Want a girl child? `Quit salt, bananas`
Combination of right food and sex timing are key to a prospective mother`s having a girl.
London: Want a girl child? Then you need to stop eating bananas, reduce your salt intake and go to bed together often, says a new study.
Scientists at Maastricht University in Holland have found that a combination of the right food and the timing of sex are the key to a prospective mother`s having a girl or a boy child, a newspaper reported.
All longing for a girl child have to refrain from eating sodium and potassium-rich foods, such as olives, bacon, smoked salmon, prawns, savoury rice, potatoes, bread and pastries.
Instead, women should concentrate on foods rich in calcium and magnesium. Foods containing calcium are yoghurt, hard cheese, canned salmon, rhubarb, spinach, tofu, almonds, oatmeal, broccoli and oranges. Brazil and cashew nuts, whole wheat cereals, figs and beans are rich in magnesium.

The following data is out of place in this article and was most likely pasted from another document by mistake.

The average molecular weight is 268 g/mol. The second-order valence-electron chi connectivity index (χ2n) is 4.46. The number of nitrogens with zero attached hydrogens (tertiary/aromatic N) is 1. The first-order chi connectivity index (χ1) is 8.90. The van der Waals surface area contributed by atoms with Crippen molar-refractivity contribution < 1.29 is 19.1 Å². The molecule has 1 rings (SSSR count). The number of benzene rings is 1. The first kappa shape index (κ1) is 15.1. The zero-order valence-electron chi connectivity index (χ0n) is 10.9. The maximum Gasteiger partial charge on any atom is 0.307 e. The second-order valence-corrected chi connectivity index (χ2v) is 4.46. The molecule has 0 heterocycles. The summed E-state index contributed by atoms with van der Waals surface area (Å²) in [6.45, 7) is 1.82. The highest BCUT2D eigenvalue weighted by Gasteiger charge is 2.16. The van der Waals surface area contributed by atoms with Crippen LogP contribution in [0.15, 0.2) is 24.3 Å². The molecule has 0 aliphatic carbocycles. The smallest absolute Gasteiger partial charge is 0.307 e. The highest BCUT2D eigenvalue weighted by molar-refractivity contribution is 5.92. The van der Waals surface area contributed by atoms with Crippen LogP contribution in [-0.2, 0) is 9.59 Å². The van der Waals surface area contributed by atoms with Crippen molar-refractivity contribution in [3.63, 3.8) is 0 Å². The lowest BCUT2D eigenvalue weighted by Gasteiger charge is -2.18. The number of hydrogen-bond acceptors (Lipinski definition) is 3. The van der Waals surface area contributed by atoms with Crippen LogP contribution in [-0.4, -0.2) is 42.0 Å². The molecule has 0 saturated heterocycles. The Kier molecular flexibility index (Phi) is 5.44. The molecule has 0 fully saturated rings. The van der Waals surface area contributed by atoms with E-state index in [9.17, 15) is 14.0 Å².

However, the scientists claim that the father`s diet has no effect on what sex the baby will be.
Moreover, if prospective mothers want a daughter, the scientists also recommend having regular sex, but not on days immediately prior or after ovulation.
They have based their findings on an analysis of the five-year study involving 172 Western European women aged from 23 to 42. The women had all previously given birth to boys -- in one case, four of them -- and wanted girls.
They were told to cut out salt and eat at least a pound of dairy products a day. Their diet also included bread, vegetables, fruit, meat, rice and pasta.
Although many of the women dropped out of the survey as they failed to adhere to the strict dietary requirements or rules on when to have sex, 21 women stuck it out to the end.
Of the 21, 16 gave birth to daughters - an astonishing success rate of almost 80 per cent.
"The results show that both diet and timing methods increase the probability of a girl -- the impact of the diet being the most pronounced. It shows a substantial success rate
when both methods are applied correctly," said a spokesman for the scientists.